Oklahoma City voters overwhelmingly approved a 1% sales tax hike for the next eight years to fund $978 million worth of parks, social service centers, a new soccer stadium for the USL’s OKC Energy, and upgrades to the Oklahoma City Thunder‘s arena. The MAPS 4 plan — the fourth (duh) in a series of sales-tax hikes that have funded downtown development, school renovations, streetcars, and building the basketball arena in the first place — passed by a 72-28% margin.
As with any of these grab-bag proposals, it’s tough to judge from the results exactly what the public is supporting here: Do they think the city needs $140 million worth of new parks, or the Thunder need $115 million worth of arena renovations, or both? Do they think sales taxes — which are considered regressive because low-income residents pay a higher percentage of their income than high-income residents do — are the best way to do it, or is this just the only plan they’ve been presented with? We’ll never know, unless someone does way more detailed polling. (A guy on Facebook says residents should be allowed to vote on each element separately, but Mayor David Holt says that “something for everyone” is exactly how MAPS was designed, which you can see why it would be.)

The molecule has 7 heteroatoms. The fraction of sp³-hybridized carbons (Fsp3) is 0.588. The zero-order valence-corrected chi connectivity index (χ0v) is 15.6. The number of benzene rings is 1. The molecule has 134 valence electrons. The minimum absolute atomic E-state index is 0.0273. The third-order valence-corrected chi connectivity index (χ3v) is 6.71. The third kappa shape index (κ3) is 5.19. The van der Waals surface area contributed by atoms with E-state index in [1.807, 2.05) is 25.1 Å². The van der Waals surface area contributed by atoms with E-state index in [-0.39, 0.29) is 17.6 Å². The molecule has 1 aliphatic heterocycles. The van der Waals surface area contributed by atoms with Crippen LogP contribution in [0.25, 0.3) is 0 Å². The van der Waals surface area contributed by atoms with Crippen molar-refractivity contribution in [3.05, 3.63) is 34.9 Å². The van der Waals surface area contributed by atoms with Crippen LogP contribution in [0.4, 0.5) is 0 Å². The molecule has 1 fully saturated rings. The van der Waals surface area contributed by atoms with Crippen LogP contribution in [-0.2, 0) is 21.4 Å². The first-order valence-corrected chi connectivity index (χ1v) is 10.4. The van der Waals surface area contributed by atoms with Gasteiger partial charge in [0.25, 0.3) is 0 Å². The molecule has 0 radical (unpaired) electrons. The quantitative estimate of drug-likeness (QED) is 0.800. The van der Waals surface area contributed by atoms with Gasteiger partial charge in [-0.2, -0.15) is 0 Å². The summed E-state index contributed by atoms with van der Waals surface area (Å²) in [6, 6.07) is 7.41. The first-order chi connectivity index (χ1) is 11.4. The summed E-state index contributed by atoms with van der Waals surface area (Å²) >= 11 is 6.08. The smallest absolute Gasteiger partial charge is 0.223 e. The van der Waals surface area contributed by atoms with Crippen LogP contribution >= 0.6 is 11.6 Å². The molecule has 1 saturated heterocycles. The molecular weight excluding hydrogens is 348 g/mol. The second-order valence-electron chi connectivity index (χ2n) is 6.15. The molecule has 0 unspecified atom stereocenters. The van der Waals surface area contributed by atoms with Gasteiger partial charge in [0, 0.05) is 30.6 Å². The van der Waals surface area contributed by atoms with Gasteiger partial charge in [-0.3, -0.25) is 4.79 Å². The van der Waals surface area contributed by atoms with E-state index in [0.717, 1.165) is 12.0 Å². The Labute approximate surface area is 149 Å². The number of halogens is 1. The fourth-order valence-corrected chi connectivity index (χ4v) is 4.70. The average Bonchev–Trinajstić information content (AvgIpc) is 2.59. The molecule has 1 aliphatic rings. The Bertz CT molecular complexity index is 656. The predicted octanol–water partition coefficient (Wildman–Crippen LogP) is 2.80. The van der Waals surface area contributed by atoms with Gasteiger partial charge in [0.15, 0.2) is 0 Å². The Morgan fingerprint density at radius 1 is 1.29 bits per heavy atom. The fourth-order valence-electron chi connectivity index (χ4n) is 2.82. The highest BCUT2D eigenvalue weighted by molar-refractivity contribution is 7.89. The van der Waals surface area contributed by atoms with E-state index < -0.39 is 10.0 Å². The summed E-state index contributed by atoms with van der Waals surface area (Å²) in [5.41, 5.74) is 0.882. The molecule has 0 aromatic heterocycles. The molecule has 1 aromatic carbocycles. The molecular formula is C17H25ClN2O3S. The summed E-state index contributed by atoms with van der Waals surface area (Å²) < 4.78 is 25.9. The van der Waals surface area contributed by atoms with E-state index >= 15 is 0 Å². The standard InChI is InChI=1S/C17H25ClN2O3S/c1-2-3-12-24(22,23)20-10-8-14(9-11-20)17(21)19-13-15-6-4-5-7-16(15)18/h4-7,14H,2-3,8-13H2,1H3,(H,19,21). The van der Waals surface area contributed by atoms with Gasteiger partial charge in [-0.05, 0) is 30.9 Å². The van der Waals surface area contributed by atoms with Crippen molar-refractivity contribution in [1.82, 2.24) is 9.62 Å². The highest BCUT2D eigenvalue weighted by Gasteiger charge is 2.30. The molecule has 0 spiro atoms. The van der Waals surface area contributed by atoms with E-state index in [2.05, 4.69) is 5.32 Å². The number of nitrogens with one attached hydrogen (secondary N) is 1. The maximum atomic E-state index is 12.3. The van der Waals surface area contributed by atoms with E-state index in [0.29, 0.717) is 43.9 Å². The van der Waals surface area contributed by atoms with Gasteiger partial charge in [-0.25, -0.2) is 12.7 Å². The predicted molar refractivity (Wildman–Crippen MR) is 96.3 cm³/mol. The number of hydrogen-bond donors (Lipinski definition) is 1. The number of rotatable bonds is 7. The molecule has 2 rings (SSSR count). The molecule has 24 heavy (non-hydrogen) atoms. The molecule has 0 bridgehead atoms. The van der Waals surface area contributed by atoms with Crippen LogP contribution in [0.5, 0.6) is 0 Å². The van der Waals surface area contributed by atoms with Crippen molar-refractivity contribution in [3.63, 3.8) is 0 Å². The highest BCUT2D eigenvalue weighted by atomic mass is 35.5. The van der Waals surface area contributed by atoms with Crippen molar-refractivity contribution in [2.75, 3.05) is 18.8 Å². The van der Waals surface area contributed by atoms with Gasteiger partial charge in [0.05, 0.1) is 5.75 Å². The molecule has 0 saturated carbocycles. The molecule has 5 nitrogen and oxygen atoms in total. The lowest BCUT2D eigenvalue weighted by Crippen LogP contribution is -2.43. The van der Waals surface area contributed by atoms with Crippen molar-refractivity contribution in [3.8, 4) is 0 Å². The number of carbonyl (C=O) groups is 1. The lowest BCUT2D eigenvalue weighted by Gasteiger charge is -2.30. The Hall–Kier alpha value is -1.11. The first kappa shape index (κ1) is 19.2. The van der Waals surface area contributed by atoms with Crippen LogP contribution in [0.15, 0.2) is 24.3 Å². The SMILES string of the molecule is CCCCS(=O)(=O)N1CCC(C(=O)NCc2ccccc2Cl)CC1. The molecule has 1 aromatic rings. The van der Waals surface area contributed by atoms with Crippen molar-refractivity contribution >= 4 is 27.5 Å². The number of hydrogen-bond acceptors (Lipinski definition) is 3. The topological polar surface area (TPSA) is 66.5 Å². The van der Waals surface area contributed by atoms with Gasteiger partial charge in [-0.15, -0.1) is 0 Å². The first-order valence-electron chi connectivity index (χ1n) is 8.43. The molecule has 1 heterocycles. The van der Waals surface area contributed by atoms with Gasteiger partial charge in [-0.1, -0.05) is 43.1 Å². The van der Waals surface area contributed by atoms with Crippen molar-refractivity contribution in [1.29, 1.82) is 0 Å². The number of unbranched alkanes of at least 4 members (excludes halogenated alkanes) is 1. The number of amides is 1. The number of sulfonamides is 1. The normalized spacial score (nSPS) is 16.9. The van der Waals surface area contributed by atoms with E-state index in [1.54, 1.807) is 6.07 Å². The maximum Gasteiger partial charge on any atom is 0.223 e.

Regardless, the latest iteration of MAPS means the public price tag of building and upgrading the Thunder arena now reaches a total of $325 million after its third installment of MAPS cash, and OKC Energy will be getting a new 10,000-seat $37 million stadium (expandable if the city wins an MLS expansion franchise, no doubt with MAPS 5 money) at taxpayer expense. Good thing private stadium funding is the trend, or we might be talking about some real money!